Tag Archives: P.S. 215

Mother arrested after firearm found at Queens school


| ctumola@queenscourier.com

Photo courtesy of NYPD

The NYPD has arrested a woman in connection to a Thursday morning incident at a Far Rockaway elementary school where a .22 caliber pistol was discovered in a student’s book bag, said police.

The seven-year-old’s mother, Deborah Farley, 53, of Far Rockaway, has been charged with criminal possession of a weapon, criminal possession of a weapon on school grounds, endangering the welfare of a child and unlawful possession of a weapon.

According to NBC New York, after the boy’s mother dropped him off at Wave Preparatory Academy, she allegedly returned later to take her son to a doctor’s appointment. When she came back with him to the school, the gun was discovered and police were called.

Authorities confiscated the weapon and the school was reportedly put on lockdown.

While investigating the incident, police also found a flare gun that the same child brought into the school,  said the NYPD.

 

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Gun found in 7-year-old’s book bag at Queens school


| ctumola@queenscourier.com

Photo courtesy of NYPD

A .22 caliber pistol was discovered in a student’s book bag at a Far Rockaway elementary school Thursday morning, said police.

According to NBC New York, after the 7-year-old’s mother dropped him off at Wave Preparatory Academy, she allegedly returned later to take her son to a doctor’s appointment. When she came back with him to the school, the gun was discovered and police were called.

Authorities confiscated the weapon and the school was reportedly put on lockdown.

While investigating the incident, police also found a flare gun that the same child brought into the school,  said the NYPD.

Initial reports stated that the firearm was loaded, but NY1 later reported that there were no bullets in the gun, but some were found in the book bag.

The incident comes just a day after President Obama introduced legislation to reduce gun violence in the wake of recent devastating shootings, including the Sandy Hook Elementary School tragedy.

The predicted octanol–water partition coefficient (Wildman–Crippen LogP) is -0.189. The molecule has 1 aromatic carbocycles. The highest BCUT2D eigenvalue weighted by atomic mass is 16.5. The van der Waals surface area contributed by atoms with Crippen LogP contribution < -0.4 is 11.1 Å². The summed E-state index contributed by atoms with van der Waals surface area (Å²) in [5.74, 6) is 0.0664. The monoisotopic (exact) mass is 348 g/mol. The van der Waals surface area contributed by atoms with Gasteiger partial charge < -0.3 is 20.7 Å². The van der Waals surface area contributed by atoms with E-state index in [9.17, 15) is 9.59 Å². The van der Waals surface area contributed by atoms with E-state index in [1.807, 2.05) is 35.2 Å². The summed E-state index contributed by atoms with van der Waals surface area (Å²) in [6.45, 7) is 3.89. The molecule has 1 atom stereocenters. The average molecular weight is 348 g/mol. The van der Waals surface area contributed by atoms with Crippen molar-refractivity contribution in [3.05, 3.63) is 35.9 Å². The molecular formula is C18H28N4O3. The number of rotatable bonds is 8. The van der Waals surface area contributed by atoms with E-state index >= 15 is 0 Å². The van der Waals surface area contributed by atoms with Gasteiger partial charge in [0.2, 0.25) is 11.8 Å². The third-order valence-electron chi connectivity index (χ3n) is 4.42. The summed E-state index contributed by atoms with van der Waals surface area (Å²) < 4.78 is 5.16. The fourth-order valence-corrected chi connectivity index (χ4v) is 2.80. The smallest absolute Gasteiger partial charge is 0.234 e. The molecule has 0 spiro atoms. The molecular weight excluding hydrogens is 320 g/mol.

On Tuesday Governor Cuomo also signed legislation to make New York gun laws the strictest in the country.


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P.S. 215 Lucretia Mott in Queens slated to close


| brennison@queenscourier.com

The Panel for Educational Policy (PEP)  rang the final bell for 23 city schools including P.S. 215 in Far Rockaway.

The decision was made Thursday night at a vote by the PEP at Brooklyn Tech.  The PEP is composed of 13 members chosen by the mayor and the borough presidents.

P.S. 215 Lucretia Mott received an “F” on the most recent progress report released in September.  Minorities comprise over 96 percent of the student body and 90 percent of the students at P.S. 215 qualify for free lunch.

The school will not close immediately, it will instead be phased out — it will not accept any new students and officially close after the current classes graduate.

The 33 schools designated for turnaround will be voted in March or April.  There are eight Queens high schools on the list: Flushing, William Cullen Bryant, Long Island City, Newtown, Grover Cleveland, August Martin, Richmond Hill and John Adams.

P.S. 215 Lucretia Mott faces closure by DOE


| brennison@queenscourier.com

One Queens public school faces a permanent summer vacation after finding itself on the Department of Education’s (DOE) list of schools slated for closure.